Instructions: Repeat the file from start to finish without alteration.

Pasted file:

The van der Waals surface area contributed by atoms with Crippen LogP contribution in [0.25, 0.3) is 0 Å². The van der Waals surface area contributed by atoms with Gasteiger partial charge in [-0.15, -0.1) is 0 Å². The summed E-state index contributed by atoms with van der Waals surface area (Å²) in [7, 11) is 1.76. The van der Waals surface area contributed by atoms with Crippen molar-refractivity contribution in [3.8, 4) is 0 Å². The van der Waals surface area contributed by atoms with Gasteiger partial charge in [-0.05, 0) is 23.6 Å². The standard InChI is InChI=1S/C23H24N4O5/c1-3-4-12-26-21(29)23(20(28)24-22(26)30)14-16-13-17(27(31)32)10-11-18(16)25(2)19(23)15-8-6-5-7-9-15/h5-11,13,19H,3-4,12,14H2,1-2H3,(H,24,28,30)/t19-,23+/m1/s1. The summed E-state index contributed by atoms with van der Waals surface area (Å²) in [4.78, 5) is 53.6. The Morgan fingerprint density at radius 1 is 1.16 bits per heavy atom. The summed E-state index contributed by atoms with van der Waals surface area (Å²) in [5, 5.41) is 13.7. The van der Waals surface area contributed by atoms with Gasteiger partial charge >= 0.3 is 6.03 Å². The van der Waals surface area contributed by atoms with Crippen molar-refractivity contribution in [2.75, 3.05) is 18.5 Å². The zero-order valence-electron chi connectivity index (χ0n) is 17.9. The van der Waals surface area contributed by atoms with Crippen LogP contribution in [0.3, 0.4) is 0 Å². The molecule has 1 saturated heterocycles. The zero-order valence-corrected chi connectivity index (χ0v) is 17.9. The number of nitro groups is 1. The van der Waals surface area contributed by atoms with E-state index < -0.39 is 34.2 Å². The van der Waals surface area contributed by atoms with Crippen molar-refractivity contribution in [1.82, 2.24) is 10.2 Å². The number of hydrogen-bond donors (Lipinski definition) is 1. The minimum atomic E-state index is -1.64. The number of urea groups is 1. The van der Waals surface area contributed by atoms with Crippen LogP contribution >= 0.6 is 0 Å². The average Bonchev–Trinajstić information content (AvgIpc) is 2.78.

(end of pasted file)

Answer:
The van der Waals surface area contributed by atoms with Crippen LogP contribution in [0.25, 0.3) is 0 Å². The van der Waals surface area contributed by atoms with Gasteiger partial charge in [-0.15, -0.1) is 0 Å². The summed E-state index contributed by atoms with van der Waals surface area (Å²) in [7, 11) is 1.76. The van der Waals surface area contributed by atoms with Crippen molar-refractivity contribution in [3.8, 4) is 0 Å². The van der Waals surface area contributed by atoms with Gasteiger partial charge in [-0.05, 0) is 23.6 Å². The standard InChI is InChI=1S/C23H24N4O5/c1-3-4-12-26-21(29)23(20(28)24-22(26)30)14-16-13-17(27(31)32)10-11-18(16)25(2)19(23)15-8-6-5-7-9-15/h5-11,13,19H,3-4,12,14H2,1-2H3,(H,24,28,30)/t19-,23+/m1/s1. The summed E-state index contributed by atoms with van der Waals surface area (Å²) in [4.78, 5) is 53.6. The Morgan fingerprint density at radius 1 is 1.16 bits per heavy atom. The summed E-state index contributed by atoms with van der Waals surface area (Å²) in [5, 5.41) is 13.7. The van der Waals surface area contributed by atoms with Gasteiger partial charge >= 0.3 is 6.03 Å². The van der Waals surface area contributed by atoms with Crippen molar-refractivity contribution in [2.75, 3.05) is 18.5 Å². The zero-order valence-electron chi connectivity index (χ0n) is 17.9. The van der Waals surface area contributed by atoms with Crippen LogP contribution in [0.3, 0.4) is 0 Å². The molecule has 1 saturated heterocycles. The zero-order valence-corrected chi connectivity index (χ0v) is 17.9. The number of nitro groups is 1. The van der Waals surface area contributed by atoms with E-state index < -0.39 is 34.2 Å². The van der Waals surface area contributed by atoms with Crippen molar-refractivity contribution in [1.82, 2.24) is 10.2 Å². The number of hydrogen-bond donors (Lipinski definition) is 1. The minimum atomic E-state index is -1.64. The number of urea groups is 1. The van der Waals surface area contributed by atoms with Crippen LogP contribution >= 0.6 is 0 Å². The average Bonchev–Trinajstić information content (AvgIpc) is 2.78.